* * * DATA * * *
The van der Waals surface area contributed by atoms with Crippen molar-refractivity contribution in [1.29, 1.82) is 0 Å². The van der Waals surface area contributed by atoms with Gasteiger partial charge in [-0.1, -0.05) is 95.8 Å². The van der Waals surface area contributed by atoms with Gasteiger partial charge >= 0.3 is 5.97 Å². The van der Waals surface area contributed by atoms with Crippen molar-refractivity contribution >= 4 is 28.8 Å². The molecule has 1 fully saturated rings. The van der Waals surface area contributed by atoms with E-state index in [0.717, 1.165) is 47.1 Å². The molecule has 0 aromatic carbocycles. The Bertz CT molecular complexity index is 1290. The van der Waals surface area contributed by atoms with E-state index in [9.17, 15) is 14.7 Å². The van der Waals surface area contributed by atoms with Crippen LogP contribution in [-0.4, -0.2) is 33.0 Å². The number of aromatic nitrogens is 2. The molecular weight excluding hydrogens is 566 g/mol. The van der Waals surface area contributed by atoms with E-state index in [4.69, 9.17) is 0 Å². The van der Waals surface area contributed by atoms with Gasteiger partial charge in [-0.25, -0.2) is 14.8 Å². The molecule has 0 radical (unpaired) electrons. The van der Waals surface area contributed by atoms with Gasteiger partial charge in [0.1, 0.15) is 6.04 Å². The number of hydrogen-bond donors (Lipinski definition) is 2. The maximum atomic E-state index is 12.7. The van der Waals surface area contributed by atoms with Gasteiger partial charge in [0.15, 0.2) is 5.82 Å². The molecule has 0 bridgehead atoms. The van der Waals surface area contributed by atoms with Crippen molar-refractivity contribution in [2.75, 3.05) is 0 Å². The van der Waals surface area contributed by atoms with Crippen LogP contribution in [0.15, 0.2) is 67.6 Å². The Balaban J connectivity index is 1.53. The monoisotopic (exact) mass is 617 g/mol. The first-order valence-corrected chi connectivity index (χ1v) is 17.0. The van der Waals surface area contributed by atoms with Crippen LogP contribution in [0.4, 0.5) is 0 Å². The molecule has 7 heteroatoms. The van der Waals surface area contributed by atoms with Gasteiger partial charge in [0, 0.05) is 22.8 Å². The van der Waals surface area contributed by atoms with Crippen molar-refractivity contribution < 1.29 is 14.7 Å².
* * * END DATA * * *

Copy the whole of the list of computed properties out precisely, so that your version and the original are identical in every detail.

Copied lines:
The van der Waals surface area contributed by atoms with Crippen molar-refractivity contribution in [1.29, 1.82) is 0 Å². The van der Waals surface area contributed by atoms with Gasteiger partial charge in [-0.1, -0.05) is 95.8 Å². The van der Waals surface area contributed by atoms with Gasteiger partial charge >= 0.3 is 5.97 Å². The van der Waals surface area contributed by atoms with Crippen molar-refractivity contribution >= 4 is 28.8 Å². The molecule has 1 fully saturated rings. The van der Waals surface area contributed by atoms with E-state index in [0.717, 1.165) is 47.1 Å². The molecule has 0 aromatic carbocycles. The Bertz CT molecular complexity index is 1290. The van der Waals surface area contributed by atoms with E-state index in [9.17, 15) is 14.7 Å². The van der Waals surface area contributed by atoms with Crippen LogP contribution in [-0.4, -0.2) is 33.0 Å². The number of aromatic nitrogens is 2. The molecular weight excluding hydrogens is 566 g/mol. The van der Waals surface area contributed by atoms with E-state index in [4.69, 9.17) is 0 Å². The van der Waals surface area contributed by atoms with Gasteiger partial charge in [-0.25, -0.2) is 14.8 Å². The molecule has 0 radical (unpaired) electrons. The van der Waals surface area contributed by atoms with Gasteiger partial charge in [0.1, 0.15) is 6.04 Å². The number of hydrogen-bond donors (Lipinski definition) is 2. The maximum atomic E-state index is 12.7. The van der Waals surface area contributed by atoms with Gasteiger partial charge in [0.15, 0.2) is 5.82 Å². The molecule has 0 bridgehead atoms. The van der Waals surface area contributed by atoms with Crippen molar-refractivity contribution in [2.75, 3.05) is 0 Å². The van der Waals surface area contributed by atoms with Crippen LogP contribution in [0.15, 0.2) is 67.6 Å². The Balaban J connectivity index is 1.53. The monoisotopic (exact) mass is 617 g/mol. The first-order valence-corrected chi connectivity index (χ1v) is 17.0. The van der Waals surface area contributed by atoms with Crippen LogP contribution in [0.4, 0.5) is 0 Å². The molecule has 7 heteroatoms. The van der Waals surface area contributed by atoms with Gasteiger partial charge in [0, 0.05) is 22.8 Å². The van der Waals surface area contributed by atoms with Crippen molar-refractivity contribution < 1.29 is 14.7 Å².